Friday, April 22, 2016

India: My Learning in Tihar Jail by Kobad Ghandy

Democracy and Class Struggle says Kobad Ghandy writings on prison and the lumpen elements reminds us of Kevin Rashid Johnson - both are thinkers for our movement and write under the appalling pressures of prison life one in India one in the USA.

The walls of Tihar shut out not only the warmth of the sun, but also of society. The high walls of the high risk wards block out the sun and also most facilities, OPD and entertainment in jail.

The inhumanity of the atmosphere within the jail is even colder. Extreme levels of manipulativeness and selfishness would make even our politicians look like gems.

Truth is a rarity, falsehood the norm, naturalness a casualty, pretence is natural.

Tihar reflects, one could say, the microcosm of today’s society outside, only the dregs of it. Of course, in the dirtiest muck, one finds some diamonds, but that is rare. To live by principles is near impossible, to live opportunistically the main principle. Simplicity is considered naïve, nay foolish. The cunning and the ruthless are the models.

Seven years in such an environment acts to dehumanise anyone. It tends to numb one’s sensibilities. Yet, besides this ordeal of extreme confinement, that too in a jail within a jail, Tihar has been a great school of learning. Why crime continues to rise in Delhi, why Delhi is the rape capital of the world and why the criminal justice system appears so unjust.

One could say Tihar has four categories of inmates — the petty thieves who would comprise the bulk of the inmates; those in jail as a result of personal/ family conflicts; the professional big-time criminals/ gangs; and, finally, the white-collar inmates, the cheaters. Rapists come from all four categories.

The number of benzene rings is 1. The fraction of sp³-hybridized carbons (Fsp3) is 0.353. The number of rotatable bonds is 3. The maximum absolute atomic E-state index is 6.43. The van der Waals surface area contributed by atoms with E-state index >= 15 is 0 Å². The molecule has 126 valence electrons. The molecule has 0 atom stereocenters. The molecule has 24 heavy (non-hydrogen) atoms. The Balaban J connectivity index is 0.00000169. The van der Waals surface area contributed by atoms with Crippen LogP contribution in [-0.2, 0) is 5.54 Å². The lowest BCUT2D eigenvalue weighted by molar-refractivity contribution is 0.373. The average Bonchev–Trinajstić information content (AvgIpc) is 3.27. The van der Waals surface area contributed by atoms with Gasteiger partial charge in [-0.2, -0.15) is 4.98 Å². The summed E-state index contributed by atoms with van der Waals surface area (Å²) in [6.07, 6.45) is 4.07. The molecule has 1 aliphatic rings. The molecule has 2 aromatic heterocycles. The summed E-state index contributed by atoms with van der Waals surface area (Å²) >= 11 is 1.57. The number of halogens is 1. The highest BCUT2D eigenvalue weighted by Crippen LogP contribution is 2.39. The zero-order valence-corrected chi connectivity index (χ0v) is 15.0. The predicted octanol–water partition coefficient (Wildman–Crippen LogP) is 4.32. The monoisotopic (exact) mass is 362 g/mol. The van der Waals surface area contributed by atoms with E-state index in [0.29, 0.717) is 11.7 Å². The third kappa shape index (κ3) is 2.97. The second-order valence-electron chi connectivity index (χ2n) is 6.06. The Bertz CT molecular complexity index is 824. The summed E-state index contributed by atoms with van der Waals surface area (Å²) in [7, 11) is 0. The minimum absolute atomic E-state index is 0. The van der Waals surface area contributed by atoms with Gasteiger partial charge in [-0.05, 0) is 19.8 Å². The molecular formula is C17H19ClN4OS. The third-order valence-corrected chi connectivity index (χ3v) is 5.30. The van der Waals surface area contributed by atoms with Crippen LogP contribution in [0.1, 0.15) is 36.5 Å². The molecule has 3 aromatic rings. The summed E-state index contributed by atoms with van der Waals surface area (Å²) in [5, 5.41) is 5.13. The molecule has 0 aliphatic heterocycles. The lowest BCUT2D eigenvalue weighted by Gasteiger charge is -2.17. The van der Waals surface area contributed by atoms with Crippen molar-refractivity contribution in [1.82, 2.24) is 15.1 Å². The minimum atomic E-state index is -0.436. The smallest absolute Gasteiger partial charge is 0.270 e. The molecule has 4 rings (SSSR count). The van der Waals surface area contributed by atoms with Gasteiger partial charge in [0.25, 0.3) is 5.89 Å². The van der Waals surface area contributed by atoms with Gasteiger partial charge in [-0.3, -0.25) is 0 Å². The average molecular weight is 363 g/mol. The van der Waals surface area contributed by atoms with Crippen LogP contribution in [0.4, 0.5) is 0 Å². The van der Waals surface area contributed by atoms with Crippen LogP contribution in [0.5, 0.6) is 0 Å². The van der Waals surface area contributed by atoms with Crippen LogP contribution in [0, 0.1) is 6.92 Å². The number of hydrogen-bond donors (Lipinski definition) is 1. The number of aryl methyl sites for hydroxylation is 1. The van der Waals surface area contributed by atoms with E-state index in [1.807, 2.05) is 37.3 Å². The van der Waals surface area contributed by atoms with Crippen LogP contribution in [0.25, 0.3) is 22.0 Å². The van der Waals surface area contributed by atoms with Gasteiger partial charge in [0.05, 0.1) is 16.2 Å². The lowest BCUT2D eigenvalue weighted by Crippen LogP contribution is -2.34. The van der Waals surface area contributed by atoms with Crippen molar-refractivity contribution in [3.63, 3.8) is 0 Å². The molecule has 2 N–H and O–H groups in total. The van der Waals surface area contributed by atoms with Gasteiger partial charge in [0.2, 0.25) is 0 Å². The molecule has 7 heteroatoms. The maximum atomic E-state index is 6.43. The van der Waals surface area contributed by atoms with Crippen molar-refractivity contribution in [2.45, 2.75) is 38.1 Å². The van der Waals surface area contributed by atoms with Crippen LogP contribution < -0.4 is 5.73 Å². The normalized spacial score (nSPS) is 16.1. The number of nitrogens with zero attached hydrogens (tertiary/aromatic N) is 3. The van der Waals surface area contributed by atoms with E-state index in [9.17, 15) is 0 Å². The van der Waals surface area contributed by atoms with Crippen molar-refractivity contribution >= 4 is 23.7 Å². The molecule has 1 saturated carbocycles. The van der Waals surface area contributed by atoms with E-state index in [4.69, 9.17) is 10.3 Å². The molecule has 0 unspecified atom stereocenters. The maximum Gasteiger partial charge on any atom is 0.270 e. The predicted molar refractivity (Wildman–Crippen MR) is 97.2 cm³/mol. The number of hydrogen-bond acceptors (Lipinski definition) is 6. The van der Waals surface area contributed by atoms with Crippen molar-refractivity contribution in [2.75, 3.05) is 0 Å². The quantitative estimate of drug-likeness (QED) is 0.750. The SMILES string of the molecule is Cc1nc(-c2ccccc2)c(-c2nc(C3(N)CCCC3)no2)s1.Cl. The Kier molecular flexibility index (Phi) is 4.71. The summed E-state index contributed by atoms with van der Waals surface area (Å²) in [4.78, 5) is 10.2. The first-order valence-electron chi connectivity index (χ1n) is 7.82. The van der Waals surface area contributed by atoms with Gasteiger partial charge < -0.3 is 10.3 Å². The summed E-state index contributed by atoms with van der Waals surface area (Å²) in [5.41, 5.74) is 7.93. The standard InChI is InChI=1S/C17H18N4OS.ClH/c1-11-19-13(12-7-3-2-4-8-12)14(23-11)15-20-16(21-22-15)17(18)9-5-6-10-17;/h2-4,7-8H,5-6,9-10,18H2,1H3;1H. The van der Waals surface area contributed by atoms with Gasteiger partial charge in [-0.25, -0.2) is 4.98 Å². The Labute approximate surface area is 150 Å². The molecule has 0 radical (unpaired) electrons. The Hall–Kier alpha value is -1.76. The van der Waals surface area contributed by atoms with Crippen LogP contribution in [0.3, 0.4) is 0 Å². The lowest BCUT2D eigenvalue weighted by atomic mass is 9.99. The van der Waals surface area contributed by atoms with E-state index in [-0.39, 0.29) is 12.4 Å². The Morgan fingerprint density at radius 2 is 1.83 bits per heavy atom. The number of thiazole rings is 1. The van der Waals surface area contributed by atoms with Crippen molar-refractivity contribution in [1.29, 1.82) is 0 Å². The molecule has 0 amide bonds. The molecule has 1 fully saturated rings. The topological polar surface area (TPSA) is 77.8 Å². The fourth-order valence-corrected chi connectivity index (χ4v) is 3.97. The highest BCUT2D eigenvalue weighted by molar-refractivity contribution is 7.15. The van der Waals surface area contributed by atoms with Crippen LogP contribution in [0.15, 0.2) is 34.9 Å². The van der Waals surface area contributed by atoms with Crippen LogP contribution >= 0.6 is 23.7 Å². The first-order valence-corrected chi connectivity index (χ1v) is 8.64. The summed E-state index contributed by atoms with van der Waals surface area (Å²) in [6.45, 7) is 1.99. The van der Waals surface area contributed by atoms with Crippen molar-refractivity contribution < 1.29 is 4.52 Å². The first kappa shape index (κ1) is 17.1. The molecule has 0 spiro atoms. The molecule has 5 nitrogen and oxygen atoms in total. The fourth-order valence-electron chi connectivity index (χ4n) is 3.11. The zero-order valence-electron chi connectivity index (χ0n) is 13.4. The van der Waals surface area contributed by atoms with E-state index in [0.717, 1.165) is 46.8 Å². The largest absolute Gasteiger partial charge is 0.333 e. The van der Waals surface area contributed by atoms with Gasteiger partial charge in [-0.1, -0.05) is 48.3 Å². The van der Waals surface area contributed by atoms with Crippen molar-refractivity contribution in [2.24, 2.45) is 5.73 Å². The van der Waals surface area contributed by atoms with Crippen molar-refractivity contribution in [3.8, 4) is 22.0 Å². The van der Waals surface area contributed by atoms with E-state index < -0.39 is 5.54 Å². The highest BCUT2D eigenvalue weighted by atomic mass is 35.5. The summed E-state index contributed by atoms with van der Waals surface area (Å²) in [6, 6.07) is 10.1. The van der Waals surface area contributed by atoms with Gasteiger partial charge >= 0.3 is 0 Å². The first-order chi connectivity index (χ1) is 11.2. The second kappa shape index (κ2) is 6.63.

The last two have the highest status in jail, with all saluting them. The petty criminals have only one goal — to join the league of the big-time. The more the murders, the greater your status; the greater the loot, the bigger the status.

The petty criminals are a product of the excessive poverty/ unemployment in the vast jhuggis and impoverished colonies of Delhi. With no labour laws in place, I have met many who earlier worked 10-12 hours in back-breaking labour and earned barely Rs 3,000-5,000 per month.

What is more, the youth are affected by the five-star culture promoted day and night and so aspire to a slice of the cake.

In the second category, personal feuds are partly the result of the oppressive activities of powerful elements ignored by the local police due to a nexus with these elements. This forces the victim to take the law into their own hands or act in spontaneous anger.

Prompt police action would eliminate over 50 per cent of such cases where the accused is probably far less guilty than his/ her oppressor.

The rise in big-time criminals in Delhi, more particularly in the outer Delhi/ Haryana belt, is linked in many ways to the real-estate bubble. In my first few years in jail, there were few of such elements, but from 2011-12, there has been a spurt.

The line between “property dealers” and criminals is thin and the bulk of the money is black (said to be 90 per cent of any deal). Most of these gangs, for whom a few crores is child’s play, have a nexus with politicians and the local police.

So they get protection. Kishan Phelwan (INLD) and his late MLA brother were one example. Rival gangs have formed to take revenge for their supposed earlier misdemeanours. The rise of the Jhajjar group to counter the reported terror of a powerful sarpanch of a Rohtak village (said to be linked to the Congress) is another example.